This puzzle is part of the Monthly Topic Challenge #2: IQ Puzzle Parody

What's missing?

Puzzle Image

Hint 1 (for use after the first step):

There are three “types” of pixels. You should work through these three sets more or less linearly in some order.

Hint 2 (for use after the second step):

There are 24 slitherlinks.

Hint 3 (for use after the third step):


Hint 4 (specification of hint 3):

What is used by all three?

  • 4
    $\begingroup$ Do I get any points for "the four choices to pick between are missing"? $\endgroup$ Aug 5 at 1:37
  • $\begingroup$ What's missing? One white square per grid, why? $\endgroup$
    – Exal
    Aug 5 at 7:03
  • $\begingroup$ I'm willing to give a slight push in the right direction, but I'm not sure if I should at this point, or generally what progress people have, and I don't want to repeat something people already know... $\endgroup$
    – SeptaCube
    Aug 5 at 16:11

4 Answers 4


Second Step

Following the clue from Auribouros's answer, if you take…

…every other pixel—that is, the pixels highlighted in red below:
The puzzle image

…and then…

…brighten the image, or equivalently color white all pixels that are not pure black…

…you will get:

A 3x3 grid of letters that spell SLTHRLNK

Third Step

Combining the clues from the first two steps, take…

…the “white” pixels…

…and look at their…

…pixel values.

For example,

…the first grid has red values:

251 254 251 251 251
254 251   2 255 251
251 254 251 251 251
253 253 251 251 251
251 253 255 251 251

Now subtract…

…the larger values from 255. In the above example this yields:

4 1 4 4 4
1 4 2 0 4
4 1 4 4 4
2 2 4 4 4
4 2 0 4 4

Finally, remove the…

…cells equal to 4, e.g.:

. 1 . . .
1 . 2 0 .
. 1 . . .
2 2 . . .
. 2 0 . .

Which yields a…

Slitherlink puzzle with a unique solution:
The solution to the slitherlink (Image from https://www.dougandjean.com/slither/, which I used to solve all of the Slitherlinks in this puzzle.)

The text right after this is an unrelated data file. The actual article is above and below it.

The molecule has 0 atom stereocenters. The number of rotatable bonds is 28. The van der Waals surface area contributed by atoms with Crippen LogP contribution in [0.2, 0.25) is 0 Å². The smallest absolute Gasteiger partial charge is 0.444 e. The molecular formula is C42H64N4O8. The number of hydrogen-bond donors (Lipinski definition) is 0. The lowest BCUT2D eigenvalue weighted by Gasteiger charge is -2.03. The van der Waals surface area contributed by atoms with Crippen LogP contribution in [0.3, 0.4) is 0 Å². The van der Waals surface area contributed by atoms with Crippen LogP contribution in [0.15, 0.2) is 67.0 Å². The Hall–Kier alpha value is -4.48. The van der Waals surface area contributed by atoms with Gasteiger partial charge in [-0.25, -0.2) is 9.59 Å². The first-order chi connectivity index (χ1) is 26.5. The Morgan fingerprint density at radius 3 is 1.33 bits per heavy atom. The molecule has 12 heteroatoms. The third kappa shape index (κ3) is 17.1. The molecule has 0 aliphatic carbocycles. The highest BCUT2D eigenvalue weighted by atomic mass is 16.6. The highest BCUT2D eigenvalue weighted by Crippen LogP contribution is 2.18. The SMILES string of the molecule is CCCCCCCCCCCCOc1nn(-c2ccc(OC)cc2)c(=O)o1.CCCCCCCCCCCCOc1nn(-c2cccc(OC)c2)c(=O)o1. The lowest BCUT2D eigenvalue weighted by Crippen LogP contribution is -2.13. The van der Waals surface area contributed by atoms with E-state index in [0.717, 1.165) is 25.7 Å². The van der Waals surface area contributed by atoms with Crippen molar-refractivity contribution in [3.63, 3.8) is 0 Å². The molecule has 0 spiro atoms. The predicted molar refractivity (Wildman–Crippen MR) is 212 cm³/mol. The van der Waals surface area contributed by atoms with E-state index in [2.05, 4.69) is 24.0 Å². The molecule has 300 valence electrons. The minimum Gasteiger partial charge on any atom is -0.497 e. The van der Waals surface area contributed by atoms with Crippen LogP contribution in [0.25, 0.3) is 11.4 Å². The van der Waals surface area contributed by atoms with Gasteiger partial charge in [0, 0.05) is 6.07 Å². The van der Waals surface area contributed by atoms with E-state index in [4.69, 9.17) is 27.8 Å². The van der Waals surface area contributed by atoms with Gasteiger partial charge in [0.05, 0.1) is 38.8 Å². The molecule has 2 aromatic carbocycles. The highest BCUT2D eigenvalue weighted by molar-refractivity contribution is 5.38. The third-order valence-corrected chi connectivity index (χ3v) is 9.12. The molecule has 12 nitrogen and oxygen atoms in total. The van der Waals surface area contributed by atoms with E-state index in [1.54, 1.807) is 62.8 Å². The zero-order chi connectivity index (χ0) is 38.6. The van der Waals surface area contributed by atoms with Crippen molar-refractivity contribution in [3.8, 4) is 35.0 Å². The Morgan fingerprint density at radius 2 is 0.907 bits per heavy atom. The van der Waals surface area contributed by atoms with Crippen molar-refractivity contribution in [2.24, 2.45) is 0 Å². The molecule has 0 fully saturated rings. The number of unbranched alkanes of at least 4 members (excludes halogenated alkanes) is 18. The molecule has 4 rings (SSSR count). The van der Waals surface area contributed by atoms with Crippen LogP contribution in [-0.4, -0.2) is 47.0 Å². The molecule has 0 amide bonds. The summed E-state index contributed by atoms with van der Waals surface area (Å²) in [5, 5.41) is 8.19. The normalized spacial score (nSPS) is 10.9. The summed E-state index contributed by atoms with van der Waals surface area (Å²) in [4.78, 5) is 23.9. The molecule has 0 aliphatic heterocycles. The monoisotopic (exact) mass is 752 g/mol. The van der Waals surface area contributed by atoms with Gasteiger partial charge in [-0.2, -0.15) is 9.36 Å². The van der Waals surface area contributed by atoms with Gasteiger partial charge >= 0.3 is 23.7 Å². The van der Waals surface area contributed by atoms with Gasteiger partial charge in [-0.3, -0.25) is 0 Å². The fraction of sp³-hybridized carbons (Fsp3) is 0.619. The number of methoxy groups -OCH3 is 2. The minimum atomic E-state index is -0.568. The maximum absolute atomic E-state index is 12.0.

We do this once for each grid…

…and each color channel,

…filling in the…

…pixels corresponding to the edges used in the solution with colors corresponding to the color channel,

…which yields:

A 3x3 grid of 11x11 checkerboards of pixel images filled with random-looking colors
(Click on the above image to see its individual color channels.)

Fourth Step

Thanks to doome for pointing out in their answer that if we take the…

…white pixels in the above image, their disjoint union fills the while checkerboard grid (except for one errant pixel.

So if we take the…

…pixels of the original image that we haven't used yet—which are the same checkerboard pattern—and multiply them by 255…

…we get:

A different 3x3 grid of randomly colored 11x11 checkerboards
(click on the image to see its color channels)

Then, if we take only the pixels that are…

…white in the slitherlink solutions, and combine them into one grid…

…we get:

enter image description here
(click on the image to see its color channels)

Which certainly looks like… something?

  • $\begingroup$ Great find, good luck on the rest of the puzzle! $\endgroup$
    – SeptaCube
    Aug 6 at 3:06
  • $\begingroup$ @SeptaCube Sadly I don't know enough about [spoiler] to decipher the rest. $\endgroup$ Aug 6 at 3:15
  • $\begingroup$ Nice job! Any idea what that last symbol is? A colon? An equals sign? $\endgroup$
    – JLee
    Aug 6 at 10:18
  • 1
    $\begingroup$ @JLee Just random bits of the question mark I think. $\endgroup$ Aug 6 at 14:39
  • $\begingroup$ Amazing job on step 3! I will say that rot13 (lbh'er tbvat gb jnag gb ybbx zber ng gur ybbc qenja guna gur pbagnvarq ertvba.) $\endgroup$
    – SeptaCube
    Aug 8 at 0:47

Potentially partial answer, but I think you're missing

this symbol
Square with a smaller white square removed

How do:

The removed squares correspond to numbers between 1 and 25, taking every number and converting it using A1Z26, we get the text HEXCOLOR, which might be missing an S at the end (square in the spoiler above)

  • 2
    $\begingroup$ Great start! That isn't the answer though, just a cluephrase :) $\endgroup$
    – SeptaCube
    Aug 4 at 14:29
  • $\begingroup$ Back to the drawing board it is then! $\endgroup$
    – Auribouros
    Aug 4 at 14:32
  • 6